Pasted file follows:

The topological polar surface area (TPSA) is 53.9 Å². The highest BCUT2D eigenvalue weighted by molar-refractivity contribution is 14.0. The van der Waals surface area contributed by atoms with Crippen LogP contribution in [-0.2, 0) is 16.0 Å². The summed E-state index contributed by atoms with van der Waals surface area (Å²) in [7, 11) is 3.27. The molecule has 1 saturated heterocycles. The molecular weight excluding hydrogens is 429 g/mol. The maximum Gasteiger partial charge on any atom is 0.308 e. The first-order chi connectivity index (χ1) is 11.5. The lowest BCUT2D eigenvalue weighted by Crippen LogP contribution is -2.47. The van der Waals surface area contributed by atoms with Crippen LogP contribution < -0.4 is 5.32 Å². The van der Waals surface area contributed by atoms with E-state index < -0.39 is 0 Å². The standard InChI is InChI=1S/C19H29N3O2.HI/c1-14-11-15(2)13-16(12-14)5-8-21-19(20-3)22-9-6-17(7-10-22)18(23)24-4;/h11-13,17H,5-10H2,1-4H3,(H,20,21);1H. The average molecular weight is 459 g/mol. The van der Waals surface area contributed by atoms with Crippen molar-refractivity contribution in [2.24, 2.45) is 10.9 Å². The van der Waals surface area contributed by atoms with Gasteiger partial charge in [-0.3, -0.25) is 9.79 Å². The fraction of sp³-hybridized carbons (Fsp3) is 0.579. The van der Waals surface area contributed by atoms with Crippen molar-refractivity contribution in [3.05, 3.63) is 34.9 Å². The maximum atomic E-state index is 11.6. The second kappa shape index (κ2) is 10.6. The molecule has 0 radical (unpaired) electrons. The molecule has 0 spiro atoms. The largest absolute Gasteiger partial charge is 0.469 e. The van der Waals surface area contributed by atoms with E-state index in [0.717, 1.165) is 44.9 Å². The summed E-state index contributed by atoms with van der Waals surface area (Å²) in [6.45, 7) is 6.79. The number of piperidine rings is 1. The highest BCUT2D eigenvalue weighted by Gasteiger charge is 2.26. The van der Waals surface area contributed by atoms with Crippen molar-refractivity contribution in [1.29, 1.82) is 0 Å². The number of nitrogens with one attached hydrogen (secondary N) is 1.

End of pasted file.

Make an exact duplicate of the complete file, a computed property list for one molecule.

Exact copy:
The topological polar surface area (TPSA) is 53.9 Å². The highest BCUT2D eigenvalue weighted by molar-refractivity contribution is 14.0. The van der Waals surface area contributed by atoms with Crippen LogP contribution in [-0.2, 0) is 16.0 Å². The summed E-state index contributed by atoms with van der Waals surface area (Å²) in [7, 11) is 3.27. The molecule has 1 saturated heterocycles. The molecular weight excluding hydrogens is 429 g/mol. The maximum Gasteiger partial charge on any atom is 0.308 e. The first-order chi connectivity index (χ1) is 11.5. The lowest BCUT2D eigenvalue weighted by Crippen LogP contribution is -2.47. The van der Waals surface area contributed by atoms with Crippen LogP contribution < -0.4 is 5.32 Å². The van der Waals surface area contributed by atoms with E-state index < -0.39 is 0 Å². The standard InChI is InChI=1S/C19H29N3O2.HI/c1-14-11-15(2)13-16(12-14)5-8-21-19(20-3)22-9-6-17(7-10-22)18(23)24-4;/h11-13,17H,5-10H2,1-4H3,(H,20,21);1H. The average molecular weight is 459 g/mol. The van der Waals surface area contributed by atoms with Crippen molar-refractivity contribution in [2.24, 2.45) is 10.9 Å². The van der Waals surface area contributed by atoms with Gasteiger partial charge in [-0.3, -0.25) is 9.79 Å². The fraction of sp³-hybridized carbons (Fsp3) is 0.579. The van der Waals surface area contributed by atoms with Crippen molar-refractivity contribution in [3.05, 3.63) is 34.9 Å². The maximum atomic E-state index is 11.6. The second kappa shape index (κ2) is 10.6. The molecule has 0 radical (unpaired) electrons. The molecule has 0 spiro atoms. The largest absolute Gasteiger partial charge is 0.469 e. The van der Waals surface area contributed by atoms with E-state index in [0.717, 1.165) is 44.9 Å². The summed E-state index contributed by atoms with van der Waals surface area (Å²) in [6.45, 7) is 6.79. The number of piperidine rings is 1. The highest BCUT2D eigenvalue weighted by Gasteiger charge is 2.26. The van der Waals surface area contributed by atoms with Crippen molar-refractivity contribution in [1.29, 1.82) is 0 Å². The number of nitrogens with one attached hydrogen (secondary N) is 1.